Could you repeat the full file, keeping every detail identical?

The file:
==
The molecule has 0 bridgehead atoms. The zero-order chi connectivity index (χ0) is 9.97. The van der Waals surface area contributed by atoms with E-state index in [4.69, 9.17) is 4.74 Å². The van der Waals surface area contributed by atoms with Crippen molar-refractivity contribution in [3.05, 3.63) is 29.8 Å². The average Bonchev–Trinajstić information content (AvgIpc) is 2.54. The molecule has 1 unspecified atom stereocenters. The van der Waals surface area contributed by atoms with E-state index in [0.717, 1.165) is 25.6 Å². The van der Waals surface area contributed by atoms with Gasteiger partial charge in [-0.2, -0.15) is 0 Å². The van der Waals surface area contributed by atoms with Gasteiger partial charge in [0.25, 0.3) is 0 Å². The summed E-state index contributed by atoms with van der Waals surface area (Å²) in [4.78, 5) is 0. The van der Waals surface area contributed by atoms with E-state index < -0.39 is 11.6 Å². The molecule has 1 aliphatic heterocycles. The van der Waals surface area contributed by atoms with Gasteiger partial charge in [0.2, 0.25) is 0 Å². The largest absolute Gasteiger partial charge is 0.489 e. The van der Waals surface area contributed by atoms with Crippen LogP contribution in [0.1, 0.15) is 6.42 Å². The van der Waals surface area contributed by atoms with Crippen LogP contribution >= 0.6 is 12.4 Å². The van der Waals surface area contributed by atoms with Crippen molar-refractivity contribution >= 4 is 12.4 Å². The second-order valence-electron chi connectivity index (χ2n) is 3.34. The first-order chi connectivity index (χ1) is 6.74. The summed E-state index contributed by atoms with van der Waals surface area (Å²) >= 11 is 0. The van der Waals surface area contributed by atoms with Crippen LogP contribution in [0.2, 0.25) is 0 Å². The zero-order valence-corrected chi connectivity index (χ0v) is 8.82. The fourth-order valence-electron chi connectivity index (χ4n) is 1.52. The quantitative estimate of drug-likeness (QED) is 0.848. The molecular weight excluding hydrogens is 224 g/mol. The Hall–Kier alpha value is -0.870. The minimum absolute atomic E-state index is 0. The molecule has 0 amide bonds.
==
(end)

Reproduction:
The molecule has 0 bridgehead atoms. The zero-order chi connectivity index (χ0) is 9.97. The van der Waals surface area contributed by atoms with E-state index in [4.69, 9.17) is 4.74 Å². The van der Waals surface area contributed by atoms with Crippen molar-refractivity contribution in [3.05, 3.63) is 29.8 Å². The average Bonchev–Trinajstić information content (AvgIpc) is 2.54. The molecule has 1 unspecified atom stereocenters. The van der Waals surface area contributed by atoms with E-state index in [0.717, 1.165) is 25.6 Å². The van der Waals surface area contributed by atoms with Gasteiger partial charge in [-0.2, -0.15) is 0 Å². The van der Waals surface area contributed by atoms with Gasteiger partial charge in [0.25, 0.3) is 0 Å². The summed E-state index contributed by atoms with van der Waals surface area (Å²) in [4.78, 5) is 0. The van der Waals surface area contributed by atoms with E-state index < -0.39 is 11.6 Å². The molecule has 1 aliphatic heterocycles. The van der Waals surface area contributed by atoms with Gasteiger partial charge in [0.2, 0.25) is 0 Å². The largest absolute Gasteiger partial charge is 0.489 e. The van der Waals surface area contributed by atoms with Crippen LogP contribution in [0.1, 0.15) is 6.42 Å². The van der Waals surface area contributed by atoms with Crippen LogP contribution >= 0.6 is 12.4 Å². The van der Waals surface area contributed by atoms with Crippen molar-refractivity contribution >= 4 is 12.4 Å². The second-order valence-electron chi connectivity index (χ2n) is 3.34. The first-order chi connectivity index (χ1) is 6.74. The summed E-state index contributed by atoms with van der Waals surface area (Å²) >= 11 is 0. The van der Waals surface area contributed by atoms with Crippen LogP contribution in [0.2, 0.25) is 0 Å². The zero-order valence-corrected chi connectivity index (χ0v) is 8.82. The fourth-order valence-electron chi connectivity index (χ4n) is 1.52. The quantitative estimate of drug-likeness (QED) is 0.848. The molecular weight excluding hydrogens is 224 g/mol. The Hall–Kier alpha value is -0.870. The minimum absolute atomic E-state index is 0. The molecule has 0 amide bonds.